'I realised I could play a positive role in healing the industry from within': meet photographer Bec Lorrimer

‘I realised I could play a positive role in healing the industry from within’: meet photographer Bec Lorrimer

Australian photographer Bec Lorrimer is on a mission to heal the fashion world from within.

Lorrimer moved to New York from Australia 7 years ago to further her career in fashion photography and has not stopped since. Her photographic work is now sought after internationally and has appeared in publications such as Vogue Australia, Vogue Spain, Vogue Mexico, Vogue Netherlands, Vogue Latin America, W Magazine, Porter Magazine, Sunday Times Style, Allure, iD Australia, Elle, InStyle, Russh Magazine, Oyster Magazine, The Last Magazine, and Glamour.

She is passionate about how the female body is portrayed in fashion photography and has witnessed first hand the gender diversity issues rife within the industry. After spending 10 years as an assistant to male fashion photographers, she had watched them define what female beauty is for the rest of the world and became fed up.

“Observing how social media and fashion had a role to play in women’s inner dialogue around body image, I realised I could play a positive role in healing the industry from within,” she says in the below Q&A.

Lorrimer is part of Agender’s upcoming exhibition Balance for Better, which will showcase 22 of Australia’s talented female photographers. The exhibition is based on the 2019 International Women’s Day theme #balanceforbetter and will celebrate the wealth of female talent in the industry.

Below, Lorrimer answers some questions for Women’s Agenda on how the exhibition resonates with her photographic work and the benefits female photographers can bring to the table.

Can you tell us a little about where your passion for the portrayal of the female body in photography began?

I spent ten years working as an assistant to male fashion photographers and watching them define what is female beauty. On fashion sets I was trained in making already beautiful young women look supposedly ‘more beautiful’ through hair, make up, styling, lighting and retouching.

I became fed up with seeing women unhappy with the way their body looked and I asked myself, how was I contributing to this? Observing how social media and fashion had a role to play in women’s inner dialogue around body image, I realised I could play a positive role in healing the industry from within.

In my work I choose to redefine beauty by capturing the inner spirit of my subject. I photograph women in an authentic way; that is, to capture their spirit, energy and confidence, and to make them feel good about themselves and in their bodies.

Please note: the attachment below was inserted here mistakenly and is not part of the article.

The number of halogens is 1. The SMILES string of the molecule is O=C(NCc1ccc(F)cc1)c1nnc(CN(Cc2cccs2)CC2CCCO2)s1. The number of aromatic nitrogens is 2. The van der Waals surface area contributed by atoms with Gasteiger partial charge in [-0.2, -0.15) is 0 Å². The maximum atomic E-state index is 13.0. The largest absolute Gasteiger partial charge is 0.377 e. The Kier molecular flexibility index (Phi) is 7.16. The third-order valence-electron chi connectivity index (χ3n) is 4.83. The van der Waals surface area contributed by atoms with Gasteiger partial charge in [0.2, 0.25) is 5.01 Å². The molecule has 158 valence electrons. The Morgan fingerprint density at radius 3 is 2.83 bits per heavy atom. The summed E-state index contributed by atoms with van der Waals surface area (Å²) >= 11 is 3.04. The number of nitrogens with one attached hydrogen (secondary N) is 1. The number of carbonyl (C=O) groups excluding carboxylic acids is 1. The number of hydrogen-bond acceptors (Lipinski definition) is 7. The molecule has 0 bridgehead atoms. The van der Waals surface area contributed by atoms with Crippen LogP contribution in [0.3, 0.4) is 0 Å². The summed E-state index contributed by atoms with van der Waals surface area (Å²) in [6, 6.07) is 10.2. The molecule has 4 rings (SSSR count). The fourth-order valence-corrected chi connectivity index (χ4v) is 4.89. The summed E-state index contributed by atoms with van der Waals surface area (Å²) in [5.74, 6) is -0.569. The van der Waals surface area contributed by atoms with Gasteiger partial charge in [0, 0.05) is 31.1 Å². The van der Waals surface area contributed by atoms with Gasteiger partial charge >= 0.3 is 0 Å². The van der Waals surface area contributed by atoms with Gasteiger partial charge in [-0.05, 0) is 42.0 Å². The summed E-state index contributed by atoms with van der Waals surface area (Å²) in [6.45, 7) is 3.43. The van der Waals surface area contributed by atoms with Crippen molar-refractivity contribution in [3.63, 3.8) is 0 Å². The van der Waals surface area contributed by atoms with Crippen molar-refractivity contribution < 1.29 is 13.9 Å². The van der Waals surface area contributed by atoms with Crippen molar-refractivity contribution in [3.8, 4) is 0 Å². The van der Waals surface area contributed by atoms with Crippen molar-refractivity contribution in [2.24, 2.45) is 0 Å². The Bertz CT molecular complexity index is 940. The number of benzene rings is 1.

The upcoming exhibition Balance for Better at SUN STUDIOS Sydney has doubled in size this year to showcase 22 of Australia’s talented female photographers. Why are exhibitions like this one so important?

Agender’s upcoming exhibition in conjunction with International Women’s Day is important as it brings attention to and celebrates the wealth of female talent that we have here in Australia. It is vital that we encourage networks of confident and accomplished women to give role models to younger women who might be keen to work in the creative industries but are discouraged by a lack of diversity. It is also a great networking opportunity for professionals and emerging talents alike, and provides a forum where we can support each other and our work.

The theme of the exhibition this year is Balance for Better, the same as International Women’s Day. How does this theme resonate with you and your photographic work?

Balance for Better offers an opportunity to celebrate diverse representations of women, highlight female achievements and tell female stories. For me, Balance for Better means countering the images of female beauty that we see every day and presenting a more well-rounded voice.

My images in this exhibition depict two young, ethnically diverse women, both captured in moments of joy. I chose these images as both women have had to overcome setbacks due to their appearance. Laura was told by her modelling agent to lose the weight that she had gained from changing birth control medication. Salem faced online bullying from ‘haters’ who compared her freckles to a bruised banana. Her strong response to the body shamers went viral and she gained a modelling contract as a result. Both situations are shocking to me. However, these are the notions of beauty that we have been trying to conform to and that we now need to redefine.